As I sit down to write about my expectations for Deus Ex: Human Revolution, I instead find myself gaping at the shopping-list-length genre of the game: Action, stealth, fps, role-playing game (okay, so my shopping lists are kind of short). If genres are supposed to provide some up-front information about the game, what should I be expecting from Deus Ex? Repeated emphasis in reviews on open-ended gameplay and choices (and a similar focus in past games of the series, a long time ago though they may be) leads me to the interpretation that Deus Ex doesn’t necessarily strive to be all these things at once, but instead has the capacity to be whichever the player chooses as they play. In fact, it’s the presence and implementation of choice in a game that I want to talk about. Unfortunately, that on its own is a heck of a long topic, so here I’m going to focus on one type of choice: the implicit choices a player makes while playing (as opposed to the more explicit narrative choices of which some games are fond).
Here’s the rub: we make choices all the time in games, whether it seems like it or not. This may or may not be news to you, my educated reader, so I’ll illustrate with a quick example and get on with it. How many choices do you make if you play Super Marios Bros. (yes, the old NES game)? Let’s bolt past the possibly controversial ‘whether to play or not’ choice and assume you’re already playing. Do you jump on all the enemies? Do you try to get to the end as fast as you can? Do you get every power up? Do you hit every block? Do you in fact try to stylishly accomplish as many of these things as you can without sacrificing the others? Or do you enjoy watching Mario run straight into the most horrible thing you can find as you laugh evilly – who said you were definitely playing to ‘win’? Let me remind you that this is an old, pretty simple game with just running, jumping and the occasional fireball under the player’s control. So we can (probably) agree that there are plenty of choices regarding how you play a game, tempered by in-game incentives (like a timer and point rewards). Many of these choices can be described as contributing to how the player plays the game.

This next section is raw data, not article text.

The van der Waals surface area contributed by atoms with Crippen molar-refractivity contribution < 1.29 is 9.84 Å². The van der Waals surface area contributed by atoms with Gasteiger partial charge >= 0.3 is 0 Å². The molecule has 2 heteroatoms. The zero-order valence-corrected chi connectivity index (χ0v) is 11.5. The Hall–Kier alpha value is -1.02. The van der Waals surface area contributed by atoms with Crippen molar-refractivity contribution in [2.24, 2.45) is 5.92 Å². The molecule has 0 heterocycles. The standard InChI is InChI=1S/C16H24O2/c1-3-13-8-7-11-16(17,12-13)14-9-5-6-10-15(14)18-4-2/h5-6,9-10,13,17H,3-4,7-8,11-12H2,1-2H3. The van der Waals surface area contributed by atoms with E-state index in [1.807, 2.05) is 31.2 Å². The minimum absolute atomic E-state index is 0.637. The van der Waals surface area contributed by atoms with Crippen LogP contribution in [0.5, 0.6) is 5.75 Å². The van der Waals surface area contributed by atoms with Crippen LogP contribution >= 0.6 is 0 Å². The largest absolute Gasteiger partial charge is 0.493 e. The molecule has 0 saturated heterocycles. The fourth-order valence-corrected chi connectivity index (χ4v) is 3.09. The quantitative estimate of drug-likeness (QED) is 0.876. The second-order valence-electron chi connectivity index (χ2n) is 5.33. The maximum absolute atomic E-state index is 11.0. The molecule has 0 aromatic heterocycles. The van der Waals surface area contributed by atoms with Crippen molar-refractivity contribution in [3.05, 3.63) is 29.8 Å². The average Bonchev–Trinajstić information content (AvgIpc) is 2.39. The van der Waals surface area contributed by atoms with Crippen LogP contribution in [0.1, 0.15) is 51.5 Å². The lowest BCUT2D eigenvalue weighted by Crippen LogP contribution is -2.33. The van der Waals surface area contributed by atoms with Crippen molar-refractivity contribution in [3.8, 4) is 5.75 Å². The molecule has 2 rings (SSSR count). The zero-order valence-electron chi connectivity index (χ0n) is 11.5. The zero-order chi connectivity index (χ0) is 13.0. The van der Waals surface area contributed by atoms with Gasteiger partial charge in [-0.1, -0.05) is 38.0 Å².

For fans of flashy action games, the Devil May Cry series and Bayonetta are some of the best games for showing awareness of these gameplay style choices (or so I’m told — I have yet to pick one up, but am waiting with bated breath on DmC and Bayonetta 2). The games are not just about winning, they are about winning with style — and not just the designers’ idea of style, yours. Many different weapons and associated combat options provide a large space of gameplay choices (with few being ‘wrong’), and the quest for the stylish win is encouraged through the grading of personal performance on qualities other than just ‘mission success’. Nothing gets a gamer to sit up and pay attention like grades. Before I get too carried away, though, this is a far deeper topic than I’ve got time for here (I’ve got one friend who would happily do an entire PhD thesis on the subject), so let’s get back on track.